This Saturday I had my mentor orientation at the YWCA, and I’ve got to say, I’m even more excited to be participating in this now that I know a bit more about the program. I originally heard about the YWCA mentorship program through my mom who works at a high school. She knew the program was looking for more mentors and suggested that my older sister and I sign up since we are both in our twenties and professionals.
I know it sounds silly, but I can’t help but feel a little weird being considered a “professional”. I’m not a doctor, lawyer, or science researcher. I’m an assistant at the very beginning of my career, and most of the time I just feel like I’m fakin’ it til I make it. I know I’m 26 (cat’s out of the bag!) and that means I’m an adult and all, but I still remember high school and university like it was yesterday. Maybe I’m just having a bit of trouble accepting that I’m getting older, but the reality is I’ve been out of school for over three years now. Even though I still feel like a newbie at this whole living-on-my-own-supporting-myself-responsible-adult-situation, I can’t deny that I’ve learned a lot over the years and I can’t wait to share some of my wisdom with an eager, ambitious young girl who sounds a lot like me when I was her age.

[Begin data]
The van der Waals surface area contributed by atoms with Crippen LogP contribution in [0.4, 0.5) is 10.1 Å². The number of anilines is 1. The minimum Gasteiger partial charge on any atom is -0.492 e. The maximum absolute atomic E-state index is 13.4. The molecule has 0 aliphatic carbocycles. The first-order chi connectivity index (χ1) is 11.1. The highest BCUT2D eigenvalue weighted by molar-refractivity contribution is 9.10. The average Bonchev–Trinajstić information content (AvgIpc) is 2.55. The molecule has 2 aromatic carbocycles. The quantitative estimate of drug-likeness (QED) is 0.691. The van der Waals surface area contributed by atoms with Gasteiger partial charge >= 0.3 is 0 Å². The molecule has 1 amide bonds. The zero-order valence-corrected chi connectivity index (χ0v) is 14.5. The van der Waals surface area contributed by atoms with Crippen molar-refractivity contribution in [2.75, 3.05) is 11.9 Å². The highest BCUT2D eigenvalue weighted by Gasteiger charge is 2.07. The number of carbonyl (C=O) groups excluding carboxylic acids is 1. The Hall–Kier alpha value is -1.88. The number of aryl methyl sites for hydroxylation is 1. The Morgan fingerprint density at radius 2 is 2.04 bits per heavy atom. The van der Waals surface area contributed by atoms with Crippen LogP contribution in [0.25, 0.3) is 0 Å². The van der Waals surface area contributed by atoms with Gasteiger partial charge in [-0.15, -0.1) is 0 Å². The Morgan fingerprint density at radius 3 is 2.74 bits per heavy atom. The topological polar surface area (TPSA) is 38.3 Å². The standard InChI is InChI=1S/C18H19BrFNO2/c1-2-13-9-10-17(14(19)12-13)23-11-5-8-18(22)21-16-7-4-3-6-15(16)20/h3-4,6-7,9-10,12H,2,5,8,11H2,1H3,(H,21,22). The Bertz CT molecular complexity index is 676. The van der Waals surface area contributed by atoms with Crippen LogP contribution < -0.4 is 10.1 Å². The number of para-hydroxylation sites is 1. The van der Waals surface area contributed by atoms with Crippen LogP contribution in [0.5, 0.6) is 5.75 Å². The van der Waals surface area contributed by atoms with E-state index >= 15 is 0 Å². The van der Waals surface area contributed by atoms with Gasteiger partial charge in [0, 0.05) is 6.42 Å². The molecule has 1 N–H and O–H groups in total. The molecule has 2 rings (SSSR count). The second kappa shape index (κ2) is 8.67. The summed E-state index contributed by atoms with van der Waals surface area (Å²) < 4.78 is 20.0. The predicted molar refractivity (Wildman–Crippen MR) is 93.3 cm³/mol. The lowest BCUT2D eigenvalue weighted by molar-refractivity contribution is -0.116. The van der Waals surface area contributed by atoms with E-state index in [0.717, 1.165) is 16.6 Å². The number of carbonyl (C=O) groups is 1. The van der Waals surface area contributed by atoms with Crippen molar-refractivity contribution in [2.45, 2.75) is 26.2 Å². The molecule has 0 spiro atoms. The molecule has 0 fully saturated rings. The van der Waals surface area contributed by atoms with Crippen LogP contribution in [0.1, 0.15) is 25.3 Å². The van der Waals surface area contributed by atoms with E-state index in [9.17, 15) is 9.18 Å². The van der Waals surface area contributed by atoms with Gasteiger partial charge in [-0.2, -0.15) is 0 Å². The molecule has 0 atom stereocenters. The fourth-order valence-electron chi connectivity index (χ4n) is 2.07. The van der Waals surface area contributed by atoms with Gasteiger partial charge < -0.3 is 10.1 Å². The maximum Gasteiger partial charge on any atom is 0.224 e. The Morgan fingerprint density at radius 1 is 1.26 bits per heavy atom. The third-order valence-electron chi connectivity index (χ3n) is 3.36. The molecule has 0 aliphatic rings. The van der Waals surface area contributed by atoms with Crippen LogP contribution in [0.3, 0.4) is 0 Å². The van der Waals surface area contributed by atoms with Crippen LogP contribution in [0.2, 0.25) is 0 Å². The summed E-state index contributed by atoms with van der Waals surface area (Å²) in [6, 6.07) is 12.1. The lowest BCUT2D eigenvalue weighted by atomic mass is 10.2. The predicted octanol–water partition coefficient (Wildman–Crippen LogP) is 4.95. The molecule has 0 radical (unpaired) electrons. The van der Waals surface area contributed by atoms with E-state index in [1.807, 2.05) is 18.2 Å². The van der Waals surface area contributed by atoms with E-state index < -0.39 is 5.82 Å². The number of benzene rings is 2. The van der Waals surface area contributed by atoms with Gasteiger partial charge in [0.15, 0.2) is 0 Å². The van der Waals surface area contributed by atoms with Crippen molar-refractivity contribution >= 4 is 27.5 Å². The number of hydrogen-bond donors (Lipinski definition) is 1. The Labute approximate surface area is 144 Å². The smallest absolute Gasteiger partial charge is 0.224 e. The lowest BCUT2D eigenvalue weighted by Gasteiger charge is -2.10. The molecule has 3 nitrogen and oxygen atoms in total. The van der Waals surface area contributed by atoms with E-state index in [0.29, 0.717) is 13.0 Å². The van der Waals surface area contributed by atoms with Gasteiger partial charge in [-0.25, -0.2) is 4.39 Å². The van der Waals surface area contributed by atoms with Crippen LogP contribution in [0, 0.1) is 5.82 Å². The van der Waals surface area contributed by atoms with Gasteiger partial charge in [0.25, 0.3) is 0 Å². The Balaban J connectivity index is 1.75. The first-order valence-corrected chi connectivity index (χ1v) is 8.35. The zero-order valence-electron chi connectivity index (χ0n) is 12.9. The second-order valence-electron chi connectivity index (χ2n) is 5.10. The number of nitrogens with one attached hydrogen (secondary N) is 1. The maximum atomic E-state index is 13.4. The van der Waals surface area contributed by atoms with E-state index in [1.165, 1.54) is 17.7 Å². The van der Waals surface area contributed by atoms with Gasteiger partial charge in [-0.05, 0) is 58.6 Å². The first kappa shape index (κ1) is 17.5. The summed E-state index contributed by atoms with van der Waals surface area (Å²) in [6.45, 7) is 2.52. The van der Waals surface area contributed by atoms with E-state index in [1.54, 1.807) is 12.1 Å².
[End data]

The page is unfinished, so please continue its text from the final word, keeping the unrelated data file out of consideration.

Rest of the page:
We get to meet for the first time this weekend, then we meet at least once a month until the end of June. It’s a pretty ideal schedule as far as volunteering goes, plus I won’t just be working the bar at some gala to get some festival pass in exchange for all my hours (which I’m not knocking because I’ve done it and it was super fun). Being a volunteer mentor means that I will actually, first-hand, be able to help and impact someone else’s life for the better. More specifically, I get to help them become better prepared for their transition into post-secondary, which I can attest to being a pretty daunting and stressful experience. I owe a lot to my older sister who helped me out when I was making that transition, and I’ve tried my best at paying it forward to my younger sister too. I’m definitely looking forward to these next 8 months, and if anyone has any suggestions for activities I could do with my mentee, please let me know!
Have you ever been a mentor before? What advice would you give to a grade 12 mentee about to embark on their journey into adulthood?
-Mo’ Houses out!